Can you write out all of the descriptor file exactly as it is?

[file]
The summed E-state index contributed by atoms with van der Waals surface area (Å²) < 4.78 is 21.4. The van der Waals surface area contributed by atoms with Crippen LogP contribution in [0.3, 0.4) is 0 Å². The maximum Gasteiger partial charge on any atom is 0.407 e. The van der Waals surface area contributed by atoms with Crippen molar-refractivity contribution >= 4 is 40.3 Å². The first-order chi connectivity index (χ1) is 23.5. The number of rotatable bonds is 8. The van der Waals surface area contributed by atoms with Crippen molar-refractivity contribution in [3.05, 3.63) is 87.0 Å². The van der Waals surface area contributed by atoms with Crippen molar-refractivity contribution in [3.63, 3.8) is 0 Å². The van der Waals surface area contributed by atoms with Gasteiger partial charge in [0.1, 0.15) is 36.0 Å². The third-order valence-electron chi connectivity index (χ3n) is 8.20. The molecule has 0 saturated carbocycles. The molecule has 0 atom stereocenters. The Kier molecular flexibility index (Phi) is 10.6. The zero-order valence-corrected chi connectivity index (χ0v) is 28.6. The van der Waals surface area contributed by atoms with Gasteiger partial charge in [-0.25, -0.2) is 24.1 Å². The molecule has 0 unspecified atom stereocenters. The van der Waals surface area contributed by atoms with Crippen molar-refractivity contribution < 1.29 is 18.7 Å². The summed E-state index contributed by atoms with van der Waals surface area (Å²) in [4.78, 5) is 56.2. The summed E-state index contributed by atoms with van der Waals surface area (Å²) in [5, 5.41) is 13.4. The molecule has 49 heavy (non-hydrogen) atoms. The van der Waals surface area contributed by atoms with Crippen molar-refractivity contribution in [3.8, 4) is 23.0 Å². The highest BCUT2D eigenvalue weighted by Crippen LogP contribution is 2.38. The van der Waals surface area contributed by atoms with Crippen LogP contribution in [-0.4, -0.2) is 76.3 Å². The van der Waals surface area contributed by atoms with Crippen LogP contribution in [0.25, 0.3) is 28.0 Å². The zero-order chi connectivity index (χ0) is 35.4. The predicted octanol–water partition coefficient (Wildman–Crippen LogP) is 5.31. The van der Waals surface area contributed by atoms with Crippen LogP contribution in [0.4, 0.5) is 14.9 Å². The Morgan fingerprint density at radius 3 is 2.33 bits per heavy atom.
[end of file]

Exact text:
The summed E-state index contributed by atoms with van der Waals surface area (Å²) < 4.78 is 21.4. The van der Waals surface area contributed by atoms with Crippen LogP contribution in [0.3, 0.4) is 0 Å². The maximum Gasteiger partial charge on any atom is 0.407 e. The van der Waals surface area contributed by atoms with Crippen molar-refractivity contribution >= 4 is 40.3 Å². The first-order chi connectivity index (χ1) is 23.5. The number of rotatable bonds is 8. The van der Waals surface area contributed by atoms with Crippen molar-refractivity contribution in [3.05, 3.63) is 87.0 Å². The van der Waals surface area contributed by atoms with Crippen molar-refractivity contribution in [3.63, 3.8) is 0 Å². The van der Waals surface area contributed by atoms with Gasteiger partial charge in [0.1, 0.15) is 36.0 Å². The third-order valence-electron chi connectivity index (χ3n) is 8.20. The molecule has 0 saturated carbocycles. The molecule has 0 atom stereocenters. The Kier molecular flexibility index (Phi) is 10.6. The zero-order valence-corrected chi connectivity index (χ0v) is 28.6. The van der Waals surface area contributed by atoms with Gasteiger partial charge in [-0.25, -0.2) is 24.1 Å². The molecule has 0 unspecified atom stereocenters. The van der Waals surface area contributed by atoms with Crippen molar-refractivity contribution < 1.29 is 18.7 Å². The summed E-state index contributed by atoms with van der Waals surface area (Å²) in [4.78, 5) is 56.2. The summed E-state index contributed by atoms with van der Waals surface area (Å²) in [5, 5.41) is 13.4. The molecule has 49 heavy (non-hydrogen) atoms. The van der Waals surface area contributed by atoms with Crippen molar-refractivity contribution in [3.8, 4) is 23.0 Å². The highest BCUT2D eigenvalue weighted by Crippen LogP contribution is 2.38. The van der Waals surface area contributed by atoms with Crippen LogP contribution in [-0.4, -0.2) is 76.3 Å². The van der Waals surface area contributed by atoms with Crippen LogP contribution in [0.25, 0.3) is 28.0 Å². The zero-order chi connectivity index (χ0) is 35.4. The predicted octanol–water partition coefficient (Wildman–Crippen LogP) is 5.31. The van der Waals surface area contributed by atoms with Crippen LogP contribution in [0.4, 0.5) is 14.9 Å². The Morgan fingerprint density at radius 3 is 2.33 bits per heavy atom.